interrogation on the superscription of a letter is highly ungrammatical—she proposes writing my name Lamb? Lambe is quite enough. I have had the Anthology, and like only one thing in it, Lewti ; but of that
the last stanza is detestable, the rest most exquisite !—the epithet enviable would dash the finest poem. For God's sake (I never was more serious), don't make me ridiculous any more by terming me gentle-hearted in print, or do it in better verses. It did well enough five years ago when I came to see you, and was moral coxcomb enough at the time you wrote the lines, to feed upon such epithets; but, besides that, the meaning of gentle is equivocal at best, and almost always means poor-spirited; the very quality of gentleness is abhorrent to such vile trumpetings. My sentiment is long since vanished. I hope my virtues have done sucking. I can scarce think but you meant it in joke. I hope you did, for I should be ashamed to think you could think to gratify me by such praise, fit only to be a cordial to some green-sick sonneteer.*
"I have hit off the following in imitation of old English poetry, which, I imagine, I am a dab at. The measure is unmeasureable; but it most resembles that beautiful ballad the Old and Young Courtier; and in its feature of taking the extremes of two situations for just parallel, it resembles the old poetry certainly. If I could but stretch out the circumstances to twelve more verses, i. e. if I had as much genius as the writer of that old song, I think it would be excellent. It was to follow an imitation of Burton in prose, which you have not seen. But fate 'and wisest Stewart' say No.+
"I can send you 200 pens and six quires of paper immediately, if they will answer the carriage by coach. It would be foolish to pack 'em up cum multis libris et cceteris,— they would all spoil. I only wait your commands to coach them. I would pay fiveand-forty thousand carriages to read W.'s tragedy, of which I have heard so much and seen so little—only what I saw at Stowey. Pray give me an order in writing on Longman for ' Lyrical Ballads.' I have the first volume, and, truth to tell, six shillings is a broad shot. I cram all I can in, to save a multiplying of letters,—those pretty comets with swinging tails.
• This refers to a poem of Coleridge's, composed in 1797, and published in the Anthology of the year 1800, under the title of "This Lime-tree Bower my Prison," addressed to "Charles Lamb, of the India House, London," in which Lamb is thus apostrophised, as taking more pleasure in the country than Coleridge's other visitors — a compliment which even then he scarcely merited :—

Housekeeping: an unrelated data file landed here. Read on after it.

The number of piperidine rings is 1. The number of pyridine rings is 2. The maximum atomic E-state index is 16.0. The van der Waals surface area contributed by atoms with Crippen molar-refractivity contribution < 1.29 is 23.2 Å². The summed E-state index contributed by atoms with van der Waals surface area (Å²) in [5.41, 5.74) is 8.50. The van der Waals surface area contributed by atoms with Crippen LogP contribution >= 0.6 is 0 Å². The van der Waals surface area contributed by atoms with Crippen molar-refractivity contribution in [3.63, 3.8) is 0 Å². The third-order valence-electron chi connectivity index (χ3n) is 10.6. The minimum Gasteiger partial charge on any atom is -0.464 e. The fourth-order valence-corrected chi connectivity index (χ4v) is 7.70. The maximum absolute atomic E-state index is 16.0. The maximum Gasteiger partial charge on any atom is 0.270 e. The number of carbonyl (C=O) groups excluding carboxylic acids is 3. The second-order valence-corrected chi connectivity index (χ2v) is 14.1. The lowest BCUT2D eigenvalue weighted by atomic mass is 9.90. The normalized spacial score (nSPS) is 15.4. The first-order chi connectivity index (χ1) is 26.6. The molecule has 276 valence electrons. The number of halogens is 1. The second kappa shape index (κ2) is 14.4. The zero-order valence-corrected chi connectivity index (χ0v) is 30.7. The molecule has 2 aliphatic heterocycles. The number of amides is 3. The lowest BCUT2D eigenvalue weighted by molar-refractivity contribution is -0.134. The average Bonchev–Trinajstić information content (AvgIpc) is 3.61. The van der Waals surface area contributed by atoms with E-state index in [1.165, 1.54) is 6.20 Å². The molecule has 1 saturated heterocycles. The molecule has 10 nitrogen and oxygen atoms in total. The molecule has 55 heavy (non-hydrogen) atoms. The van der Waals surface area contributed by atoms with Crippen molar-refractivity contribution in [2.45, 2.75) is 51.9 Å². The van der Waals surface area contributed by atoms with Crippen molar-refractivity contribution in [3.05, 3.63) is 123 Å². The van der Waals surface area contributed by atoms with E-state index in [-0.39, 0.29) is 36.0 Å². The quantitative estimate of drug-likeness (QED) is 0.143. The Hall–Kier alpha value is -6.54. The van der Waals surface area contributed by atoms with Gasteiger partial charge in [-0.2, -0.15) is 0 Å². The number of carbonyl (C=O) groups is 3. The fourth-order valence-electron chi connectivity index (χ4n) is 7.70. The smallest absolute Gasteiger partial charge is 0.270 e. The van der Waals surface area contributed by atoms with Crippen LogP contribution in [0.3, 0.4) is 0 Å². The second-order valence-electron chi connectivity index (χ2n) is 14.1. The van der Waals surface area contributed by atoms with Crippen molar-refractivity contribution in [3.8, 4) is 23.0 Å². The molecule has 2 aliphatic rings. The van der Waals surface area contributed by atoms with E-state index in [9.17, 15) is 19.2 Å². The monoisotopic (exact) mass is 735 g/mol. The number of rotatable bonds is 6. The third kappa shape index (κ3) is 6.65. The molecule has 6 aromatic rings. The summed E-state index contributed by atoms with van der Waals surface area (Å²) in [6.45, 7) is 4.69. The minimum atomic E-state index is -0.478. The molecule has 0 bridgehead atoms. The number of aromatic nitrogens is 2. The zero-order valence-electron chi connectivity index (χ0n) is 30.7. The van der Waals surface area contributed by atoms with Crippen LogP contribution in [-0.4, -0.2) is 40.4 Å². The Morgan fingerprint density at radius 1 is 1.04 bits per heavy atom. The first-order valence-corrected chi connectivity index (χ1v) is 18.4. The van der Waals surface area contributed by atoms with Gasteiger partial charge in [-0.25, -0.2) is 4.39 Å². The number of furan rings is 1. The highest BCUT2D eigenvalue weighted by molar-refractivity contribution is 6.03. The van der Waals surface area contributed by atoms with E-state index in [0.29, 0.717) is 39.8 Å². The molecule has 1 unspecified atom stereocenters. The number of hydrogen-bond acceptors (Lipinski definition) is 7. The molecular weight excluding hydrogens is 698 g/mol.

"But thou, methinks most glad,
My gentle-hearted Charles I For thou hast pined
t The quaint and pathetic poem, entitled " A Ballad, noticing tho difference of rich and poor, in the ways of a rich noble's palace and a poor workhouse."
"I 'll just crowd in God bless you!
"John Woodvil" was now printed, although not published till a year afterwards ; probably withheld in the hope of its representation on the stage. A copy was sent to Coleridge for Wordsworth, with the following letter or cluster of letters, written at several times. The ladies referred to, in the exquisite description of Coleridge's bluestocking friends, are beyond the reach of feeling its application; nor will it be detected by the most apprehensive of their surviving friends.
TO MR. COLERIDGE.
"I send you, in this parcel, my play, which I beg you to present in my name, with my respect and love, to Wordsworth and his sister. You blame us for giving your direction to Miss W ;the woman has been
ten times after us about it, and we gave it her at last, under the idea that no further harm would ensue, but she would once write to you, and you would bite your lips and forget to answer it, and so it would end. You read us a dismal homily upon ' Realities.' We know, quite as well as you do, what are shadows and what are realities. You, for instance, when you are over your fourth or fifth jorum, chirping about old school occurrences, are the best of realities. Shadows are cold, thin things, that have no
warmth or grasp in them. Miss W , and
her friend, and a tribe of authoresses that come after you here daily, and, in defect of you, hive and cluster upon us, are the shadows.
You encouraged that mopsey, Miss W ,
to dance after you, in the hope of having her nonsense put into a nonsensical Anthology. We have pretty well shaken her off, by that simple expedient of referring her to you; but there are more burrs in the wind. I came home t'other day from business, hungry as a hunter, to dinner, with nothing, I am
sure, of the author hut hunger about me, and whom found I .closeted with Mary but a
friend of this Miss W , one Miss B c,
or B y; I don't know how she spells her
name. I just came in time enough, I believe, luckily to prevent them from exchanging vows of eternal friendship. It seems she is one of your authoresses, that you first foster, and then upbraid us with. But I forgive you. 'The rogue has given me potions to make me love him.' Well; go she would not, nor step a step over our threshold, till we had promised to come and drink tea with her next night. I had never seen her before, and could not tell who the devil it was that was so familiar. We went, however, not to be impolite. Her lodgings are up two pair